The Historic Preservation Commission held a special meeting on Friday, November 30, to approve a certificate of appropriateness for the storefront and facade renovation at 255 Warren Street and to discuss enforcement of the historic preservation law. The decision on the proposed restoration of 255 Warren Street had been held up by concerns, expressed by HPC architect member Jack Alvarez, that the design of the entrance to the commercial space was not ADA compliant. The discussion of enforcement was requested by HPC member Peggy Polenberg, who wanted the discussion to take place in a nonpublic meeting but was advised by HPC counsel Cheryl Roberts that meetings of the HPC had to be public.
After code enforcement officer Peter Wurster confirmed that the plans for the restored storefront at 255 Warren Street complied with the requirements of the Americans with Disabilities Act, the HPC voted unanimously to approve the certificate of appropriateness, with the stipulation that, if the design had to be changed in any way for ADA compliance, it would be resubmitted to the HPC for review.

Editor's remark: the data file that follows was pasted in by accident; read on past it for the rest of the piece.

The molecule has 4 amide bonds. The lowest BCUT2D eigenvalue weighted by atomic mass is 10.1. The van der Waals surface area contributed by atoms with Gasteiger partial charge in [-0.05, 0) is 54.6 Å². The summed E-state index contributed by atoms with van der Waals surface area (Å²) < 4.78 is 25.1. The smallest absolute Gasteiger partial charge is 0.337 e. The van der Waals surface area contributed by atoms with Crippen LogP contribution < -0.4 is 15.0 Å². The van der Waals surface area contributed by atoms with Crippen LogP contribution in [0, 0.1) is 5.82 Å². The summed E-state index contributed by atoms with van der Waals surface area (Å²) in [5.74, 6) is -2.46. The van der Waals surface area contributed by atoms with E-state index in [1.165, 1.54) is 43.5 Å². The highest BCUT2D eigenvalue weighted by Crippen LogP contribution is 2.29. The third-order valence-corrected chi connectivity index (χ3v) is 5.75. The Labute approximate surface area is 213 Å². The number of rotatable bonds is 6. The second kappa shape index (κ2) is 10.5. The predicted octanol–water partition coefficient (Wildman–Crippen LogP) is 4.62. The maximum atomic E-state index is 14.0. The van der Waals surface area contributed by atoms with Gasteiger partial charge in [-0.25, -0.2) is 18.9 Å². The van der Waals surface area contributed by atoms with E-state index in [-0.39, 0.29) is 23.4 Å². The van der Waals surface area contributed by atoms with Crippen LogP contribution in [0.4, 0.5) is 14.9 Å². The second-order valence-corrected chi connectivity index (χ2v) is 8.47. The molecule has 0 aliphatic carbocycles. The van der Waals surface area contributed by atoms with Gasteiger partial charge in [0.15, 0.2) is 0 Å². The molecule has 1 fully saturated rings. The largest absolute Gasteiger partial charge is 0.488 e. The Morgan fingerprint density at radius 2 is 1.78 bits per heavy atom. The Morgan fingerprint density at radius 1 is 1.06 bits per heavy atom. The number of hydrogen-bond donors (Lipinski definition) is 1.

When the discussion turned to enforcement, it became clear that Polenberg was looking for another opportunity to complain about being cited for violating the historic preservation ordinance. In August, about ten weeks after she had been appointed to the HPC, Polenberg hung a sign for her real estate business on her building at 249 Warren Street. She had not applied for or obtained a certificate of appropriateness for the sign from the HPC, of which she was a member. Polenberg was cited for this violation by code enforcement. Instead of acknowledging that an HPC member should probably be above reproach when it came to the historic preservation law, Polenberg surveyed other businesses on the block, reported that none of them had received certificates of appropriateness for their signs, and argued that, if no enforcement action had been taken against them, none should have been taken against her.
On Friday, Polenberg's husband, who was in the audience, took up cant that his wife had been unfairly treated, making reference to Ellen Thurston's report, in the Register-Star Winter Walk supplement, that 32 new businesses had opened in Hudson in the past year. "All these have signs," said Myron Polenberg, "but they have not come before the Historic Preservation Commission." Wurster admitted, "I have not been chasing people down," acknowledging that "probably more than 32 signs have gone up without permits or paying fees." Polenberg clarified that it was "not my thought to harass 32 new businesses"; rather he wants "the law"--it wasn't clear if he meant the law requiring a sign permit from the code enforcement office, the law requiring a certificate of appropriateness for signs in historic districts, or both--to be "generally ignored or eliminated."